david grubbs – a guess at the riddle

oooo. i feel like i’ve dealt a blow to the concept. it’s not that i have not been listening to music. it’s that they haven’t been complete entities; songs only; random. i need to extricate my mind from such randomness for a lot of reasons.

the least of which being this endeavour. there’s still so much to go, though i am pretty close to half-way. more things add to the collection as days and weeks go by, but it will never be enough to not finish (finality seems such an odd concept in relation to music).

i think this is another explanation for why i have departed from pattern here. i’ve found myself thinking more about philosophical matters – musical and otherwise – but this has left less time to commit to listening to entire albums every night. it’s a discovery that i can’t actually do both; dissipate my attention.

and so it is tonight, david grubbs doing his own thing. he’s worked mostly, amongst my collection, with will oldham, though his name and contributions appear in far more places.

with this in mind, i hear two vocal characters in his own voice that, until you listen to his own creations, you would never otherwise know – andrew bird and the dudes from they might be giants. oh, and a little bit of kermit de frog. please don’t think i mean this to disparage him.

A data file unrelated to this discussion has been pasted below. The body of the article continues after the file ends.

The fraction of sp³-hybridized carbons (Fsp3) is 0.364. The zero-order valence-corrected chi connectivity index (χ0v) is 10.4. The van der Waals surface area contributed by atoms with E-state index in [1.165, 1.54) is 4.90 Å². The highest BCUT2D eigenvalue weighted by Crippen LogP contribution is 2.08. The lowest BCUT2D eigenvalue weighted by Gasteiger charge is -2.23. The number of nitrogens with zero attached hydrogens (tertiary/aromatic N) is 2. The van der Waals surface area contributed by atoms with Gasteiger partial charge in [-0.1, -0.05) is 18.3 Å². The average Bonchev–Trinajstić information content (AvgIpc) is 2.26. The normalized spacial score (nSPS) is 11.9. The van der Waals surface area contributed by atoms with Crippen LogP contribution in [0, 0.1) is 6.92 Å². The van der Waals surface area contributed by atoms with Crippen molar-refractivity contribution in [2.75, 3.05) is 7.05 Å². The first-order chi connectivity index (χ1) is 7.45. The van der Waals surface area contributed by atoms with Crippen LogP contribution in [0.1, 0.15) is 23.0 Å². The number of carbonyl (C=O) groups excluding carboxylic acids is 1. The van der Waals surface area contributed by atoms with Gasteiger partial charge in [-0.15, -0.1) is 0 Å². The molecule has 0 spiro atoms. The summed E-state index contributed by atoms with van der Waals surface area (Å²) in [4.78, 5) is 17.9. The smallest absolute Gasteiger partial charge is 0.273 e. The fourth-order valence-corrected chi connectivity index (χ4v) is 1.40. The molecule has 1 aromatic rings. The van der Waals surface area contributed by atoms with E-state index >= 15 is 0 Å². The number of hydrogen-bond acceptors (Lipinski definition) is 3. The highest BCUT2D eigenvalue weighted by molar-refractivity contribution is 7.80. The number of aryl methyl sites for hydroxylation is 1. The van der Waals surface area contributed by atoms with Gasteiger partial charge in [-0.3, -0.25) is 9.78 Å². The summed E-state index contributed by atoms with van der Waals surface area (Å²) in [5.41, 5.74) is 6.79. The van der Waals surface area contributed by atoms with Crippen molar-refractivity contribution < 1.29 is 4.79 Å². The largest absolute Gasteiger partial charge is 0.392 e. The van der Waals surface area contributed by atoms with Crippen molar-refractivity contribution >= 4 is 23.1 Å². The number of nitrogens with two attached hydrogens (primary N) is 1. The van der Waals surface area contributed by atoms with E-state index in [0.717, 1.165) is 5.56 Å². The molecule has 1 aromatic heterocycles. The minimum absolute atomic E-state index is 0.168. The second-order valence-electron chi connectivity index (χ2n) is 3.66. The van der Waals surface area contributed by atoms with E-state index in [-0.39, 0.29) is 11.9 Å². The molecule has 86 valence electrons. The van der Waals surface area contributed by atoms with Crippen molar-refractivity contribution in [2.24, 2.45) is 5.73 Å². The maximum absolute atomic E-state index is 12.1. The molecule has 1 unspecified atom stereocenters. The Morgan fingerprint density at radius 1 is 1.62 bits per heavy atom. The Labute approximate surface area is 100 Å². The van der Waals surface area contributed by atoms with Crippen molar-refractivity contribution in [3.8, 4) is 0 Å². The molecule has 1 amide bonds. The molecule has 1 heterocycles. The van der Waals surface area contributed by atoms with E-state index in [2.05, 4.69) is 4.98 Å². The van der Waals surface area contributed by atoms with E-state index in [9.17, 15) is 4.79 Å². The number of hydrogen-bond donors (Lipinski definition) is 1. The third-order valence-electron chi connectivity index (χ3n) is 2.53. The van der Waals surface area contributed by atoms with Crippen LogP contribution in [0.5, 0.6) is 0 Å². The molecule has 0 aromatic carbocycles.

what is much clearer is his guitar style. i defy anyone to dislike it. it’s a less sugary version of the work done in sea & cake. it tells story on its own, without being in the least bit excessive or complicated. there are some quite left-field moments buried in the reliability of his singing and playing, notably on a song like you’ll never tame me, where electronic sounds provide the setting behind piano, rather than other more traditional options.

a more memorable song here is hurricane season. its strength flows from the central place given during its first phase to the piano, connected to the driving drum line, resulting in something verging on jazz. this turns to string-based noise and a final electronic buzz. it largely works as an aural descriptor of its topic, as best i can tell. first, direct vocal story is told, then the sounds are allowed to draw the listener in further.

in the end, i am not sure where i went with david. i think my preference remains for the handful of purely instrumental moments on the album, particularly the closer, coda (breathing). it reaches into the realms of sounds that have the capacity to carry emotion on their own.

and as long as i keep (re)discovering these moments in these pieces of plastic, it has all been worth it.


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